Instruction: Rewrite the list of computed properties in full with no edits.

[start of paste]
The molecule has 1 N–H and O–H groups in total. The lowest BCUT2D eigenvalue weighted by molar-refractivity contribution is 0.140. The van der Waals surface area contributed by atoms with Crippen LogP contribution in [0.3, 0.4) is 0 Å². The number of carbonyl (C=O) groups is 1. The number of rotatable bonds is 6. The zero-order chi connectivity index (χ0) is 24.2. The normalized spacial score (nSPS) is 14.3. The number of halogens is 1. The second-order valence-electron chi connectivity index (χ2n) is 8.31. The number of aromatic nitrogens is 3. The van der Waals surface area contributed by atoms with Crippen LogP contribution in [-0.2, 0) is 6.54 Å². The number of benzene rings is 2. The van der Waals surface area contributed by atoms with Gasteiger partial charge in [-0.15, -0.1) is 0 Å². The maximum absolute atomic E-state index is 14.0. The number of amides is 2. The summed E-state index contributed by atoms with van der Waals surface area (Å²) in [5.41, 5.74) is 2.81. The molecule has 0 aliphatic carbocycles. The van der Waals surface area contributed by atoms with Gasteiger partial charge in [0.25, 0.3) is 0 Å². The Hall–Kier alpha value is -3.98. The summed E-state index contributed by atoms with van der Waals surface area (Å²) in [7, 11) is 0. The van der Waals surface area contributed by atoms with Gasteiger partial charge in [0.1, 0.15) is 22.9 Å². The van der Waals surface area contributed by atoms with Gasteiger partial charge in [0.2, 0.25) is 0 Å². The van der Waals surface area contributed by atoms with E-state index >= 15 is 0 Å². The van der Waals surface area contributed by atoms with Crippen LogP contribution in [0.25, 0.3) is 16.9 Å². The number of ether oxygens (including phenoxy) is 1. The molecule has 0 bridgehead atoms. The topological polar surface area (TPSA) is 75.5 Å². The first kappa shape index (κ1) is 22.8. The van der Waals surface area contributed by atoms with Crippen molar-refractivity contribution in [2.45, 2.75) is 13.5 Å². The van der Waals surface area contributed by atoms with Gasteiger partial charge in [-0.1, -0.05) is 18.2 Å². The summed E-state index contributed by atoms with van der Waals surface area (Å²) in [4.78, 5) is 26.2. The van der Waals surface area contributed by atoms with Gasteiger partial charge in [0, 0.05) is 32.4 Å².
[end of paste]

The molecule has 1 N–H and O–H groups in total. The lowest BCUT2D eigenvalue weighted by molar-refractivity contribution is 0.140. The van der Waals surface area contributed by atoms with Crippen LogP contribution in [0.3, 0.4) is 0 Å². The number of carbonyl (C=O) groups is 1. The number of rotatable bonds is 6. The zero-order chi connectivity index (χ0) is 24.2. The normalized spacial score (nSPS) is 14.3. The number of halogens is 1. The second-order valence-electron chi connectivity index (χ2n) is 8.31. The number of aromatic nitrogens is 3. The van der Waals surface area contributed by atoms with Crippen LogP contribution in [-0.2, 0) is 6.54 Å². The number of benzene rings is 2. The van der Waals surface area contributed by atoms with Gasteiger partial charge in [-0.15, -0.1) is 0 Å². The maximum absolute atomic E-state index is 14.0. The number of amides is 2. The summed E-state index contributed by atoms with van der Waals surface area (Å²) in [5.41, 5.74) is 2.81. The molecule has 0 aliphatic carbocycles. The van der Waals surface area contributed by atoms with Gasteiger partial charge in [0.25, 0.3) is 0 Å². The Hall–Kier alpha value is -3.98. The summed E-state index contributed by atoms with van der Waals surface area (Å²) in [7, 11) is 0. The van der Waals surface area contributed by atoms with Gasteiger partial charge in [0.1, 0.15) is 22.9 Å². The van der Waals surface area contributed by atoms with Gasteiger partial charge in [0.2, 0.25) is 0 Å². The van der Waals surface area contributed by atoms with E-state index >= 15 is 0 Å². The van der Waals surface area contributed by atoms with Crippen LogP contribution in [0.25, 0.3) is 16.9 Å². The number of ether oxygens (including phenoxy) is 1. The molecule has 0 bridgehead atoms. The topological polar surface area (TPSA) is 75.5 Å². The first kappa shape index (κ1) is 22.8. The van der Waals surface area contributed by atoms with Crippen molar-refractivity contribution in [2.45, 2.75) is 13.5 Å². The van der Waals surface area contributed by atoms with Gasteiger partial charge in [-0.1, -0.05) is 18.2 Å². The summed E-state index contributed by atoms with van der Waals surface area (Å²) in [4.78, 5) is 26.2. The van der Waals surface area contributed by atoms with Gasteiger partial charge in [0, 0.05) is 32.4 Å².